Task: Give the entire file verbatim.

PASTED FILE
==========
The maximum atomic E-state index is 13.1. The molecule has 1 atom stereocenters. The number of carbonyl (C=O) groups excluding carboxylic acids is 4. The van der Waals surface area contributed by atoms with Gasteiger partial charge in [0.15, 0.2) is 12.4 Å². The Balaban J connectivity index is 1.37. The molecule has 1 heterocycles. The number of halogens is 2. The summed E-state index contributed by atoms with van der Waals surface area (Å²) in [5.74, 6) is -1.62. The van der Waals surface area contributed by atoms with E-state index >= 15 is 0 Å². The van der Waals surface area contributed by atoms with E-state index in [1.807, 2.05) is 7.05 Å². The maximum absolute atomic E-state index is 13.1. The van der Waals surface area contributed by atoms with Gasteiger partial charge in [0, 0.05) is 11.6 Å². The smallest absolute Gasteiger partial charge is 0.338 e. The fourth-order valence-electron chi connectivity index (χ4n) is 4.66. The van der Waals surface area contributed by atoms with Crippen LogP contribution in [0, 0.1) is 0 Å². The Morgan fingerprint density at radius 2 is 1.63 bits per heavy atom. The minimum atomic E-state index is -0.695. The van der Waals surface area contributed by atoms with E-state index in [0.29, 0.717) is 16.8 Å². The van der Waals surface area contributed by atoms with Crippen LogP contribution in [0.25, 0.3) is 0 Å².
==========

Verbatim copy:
The maximum atomic E-state index is 13.1. The molecule has 1 atom stereocenters. The number of carbonyl (C=O) groups excluding carboxylic acids is 4. The van der Waals surface area contributed by atoms with Gasteiger partial charge in [0.15, 0.2) is 12.4 Å². The Balaban J connectivity index is 1.37. The molecule has 1 heterocycles. The number of halogens is 2. The summed E-state index contributed by atoms with van der Waals surface area (Å²) in [5.74, 6) is -1.62. The van der Waals surface area contributed by atoms with E-state index >= 15 is 0 Å². The van der Waals surface area contributed by atoms with E-state index in [1.807, 2.05) is 7.05 Å². The maximum absolute atomic E-state index is 13.1. The van der Waals surface area contributed by atoms with Gasteiger partial charge in [0, 0.05) is 11.6 Å². The smallest absolute Gasteiger partial charge is 0.338 e. The fourth-order valence-electron chi connectivity index (χ4n) is 4.66. The van der Waals surface area contributed by atoms with Crippen LogP contribution in [0, 0.1) is 0 Å². The Morgan fingerprint density at radius 2 is 1.63 bits per heavy atom. The minimum atomic E-state index is -0.695. The van der Waals surface area contributed by atoms with E-state index in [0.29, 0.717) is 16.8 Å². The van der Waals surface area contributed by atoms with Crippen LogP contribution in [0.25, 0.3) is 0 Å².